The death of Henry Morgentaler on May 29 of last year was marked by widespread celebration of the remarkable gains made since he campaigned to strike abortion from Canada’s Criminal Code. Today women can undergo safe, legal abortions in many hospitals or at one of twenty-six stand-alone clinics across the country. Just as our collective memory of hospital “therapeutic abortion committees” and back alley procedures is fading, however, new research suggests that the fight for equal and unfettered access is far from over.
Last March, two Canadian social scientists published a groundbreaking study quantifying a phenomenon dubbed “abortion tourism.” In a survey of more than 1,000 women terminating pregnancies at seventeen abortion clinics, Christabelle Sethna and Marion Doull found that nearly half had travelled for more than an hour, sometimes even crossing provincial and territorial borders. The proportion of women who had travelled more than 100 kilometres was much higher (up to 73 percent) in Canada’s Atlantic regions, northern communities, and in rural and coastal areas. This is especially disturbing when considered alongside research that suggests the farther a woman must go to obtain an abortion, the less likely she is to get one.
Antigonish, Nova Scotia, is a small town two and a half hours’ drive north of Halifax, on the way to Cape Breton Island. One of the region’s wealthier municipalities and home to St. Francis Xavier University, it has a long history of forward-thinking politics: the Maritimes’ thriving credit union, for example, traces its origins back to the Antigonish Movement of the early 1900s. But despite this progressive streak, astonishingly, abortion remains taboo.
When I raise the issue with Nicole Rovers, a counsellor at the Antigonish Women’s Resource Centre, she becomes visibly uncomfortable: “Talking about it makes me tense.” Like many born and raised here, she grew up in what she describes as a staunchly Catholic household. Many of the town’s largest institutions, St. Martha’s Regional Hospital among them, are still very much shaped by their Catholic roots. Even though St. Martha’s is the only hospital serving the area, it does not provide abortions; nor does it give referrals to physicians who do.
Rovers tells her clients that they have two options: make the five-hour round trip to Halifax’s Queen Elizabeth II hospital, which performs abortions; or, if they don’t have a car and a trusted driver, search for a local GP who is willing to refer them to an obstetrician-gynecologist in New Glasgow, a forty-five-minute drive away. It is a difficult choice, given the time and financial constraints many of these women face, but there are even more intractable social barriers to seeking controversial medical care in rural communities.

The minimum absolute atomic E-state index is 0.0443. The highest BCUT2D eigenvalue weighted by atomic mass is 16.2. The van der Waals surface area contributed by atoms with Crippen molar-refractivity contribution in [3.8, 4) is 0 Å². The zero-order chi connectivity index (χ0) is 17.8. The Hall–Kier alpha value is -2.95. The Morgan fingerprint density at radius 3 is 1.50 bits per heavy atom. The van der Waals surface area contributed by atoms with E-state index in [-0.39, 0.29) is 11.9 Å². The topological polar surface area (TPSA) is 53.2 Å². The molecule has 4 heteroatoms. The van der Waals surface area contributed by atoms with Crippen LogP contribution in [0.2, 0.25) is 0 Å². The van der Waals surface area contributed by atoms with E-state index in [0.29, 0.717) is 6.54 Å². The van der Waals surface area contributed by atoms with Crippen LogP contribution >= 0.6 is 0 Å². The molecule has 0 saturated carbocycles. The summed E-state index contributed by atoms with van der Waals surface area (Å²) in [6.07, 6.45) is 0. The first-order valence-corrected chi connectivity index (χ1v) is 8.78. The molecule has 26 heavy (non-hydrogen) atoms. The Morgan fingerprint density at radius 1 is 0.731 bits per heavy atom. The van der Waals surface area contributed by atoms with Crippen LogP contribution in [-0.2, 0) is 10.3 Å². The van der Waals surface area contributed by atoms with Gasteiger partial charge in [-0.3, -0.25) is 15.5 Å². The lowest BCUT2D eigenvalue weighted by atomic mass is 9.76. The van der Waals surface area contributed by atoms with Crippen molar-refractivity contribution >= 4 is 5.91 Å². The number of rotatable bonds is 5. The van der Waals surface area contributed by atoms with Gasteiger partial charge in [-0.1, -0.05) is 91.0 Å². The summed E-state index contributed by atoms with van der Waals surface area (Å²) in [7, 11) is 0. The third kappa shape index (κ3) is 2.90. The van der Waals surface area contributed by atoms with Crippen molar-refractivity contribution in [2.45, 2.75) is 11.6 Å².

In a town as small and tightly knit as Antigonish, odds are high that the people sitting across from you in the doctor’s waiting room are the same ones you’ll run into at a friend’s dinner party—if you’re not sitting next to the doctor herself. And while patients in big cities might consider familiarity with their doctor a valuable and dwindling commodity, in the context of abortion it raises concerns about confidentiality and social exclusion.
How can we make sure these pressures won’t stop women who need abortions from seeking them in the first place? Angel Foster, a women’s health researcher at the University of Ottawa, has spent more than a decade in once abortion-averse places such as Jordan, Palestine, and Tunisia, and she believes de-medicalization is key to increasing access. Broadly defined, de-medicalization involves the adoption of less complex technologies that mid-level providers, such as nurse practitioners and midwives, can be trained to provide in community health centres or even mobile medical clinics. This approach has proven useful in delivering various interventions, including malaria treatment and birth control, where poverty and geographic barriers limit patients’ mobility.
In Nepal, nurses and midwives have been providing surgical as well as pharmaceutically induced abortions since 2008, expanding access to parts of the country where unsafe abortions contributed to some of the highest maternal mortality rates in South Asia. Shorter wait times and increased privacy (because non-surgical abortions can be completed in the home) mean greater anonymity for women, while over time the general knowledge that such services exist breeds a culture of acceptance, even in isolated communities where tradition is paramount.
In rural and remote areas of Canada, existing infrastructure to deal with emergencies during pregnancy could easily be adapted for non-surgical abortions, if only the technology were available. Currently, the only such medicine approved by Health Canada can result in term babies with birth defects, and it requires meticulous follow-up. RU-486, considered the gold standard in non-surgical abortion and used in fifty-seven countries—including the UK, the US, and Sweden—has been under review here since 2012.
When Morgentaler and his colleagues fought to cleave abortion from the law two decades ago, their intent was to use Canada’s health care system to free a generation of women from having to make impossible choices. But the choices are becoming more difficult, with some facilities closing their doors, including the Morgentaler Clinic in Fredericton next month. As social pressure and structural barriers continue to stop many Canadian women from even seeking abortions, it may be time to rethink the health care model altogether.
This appeared in the June 2014 issue.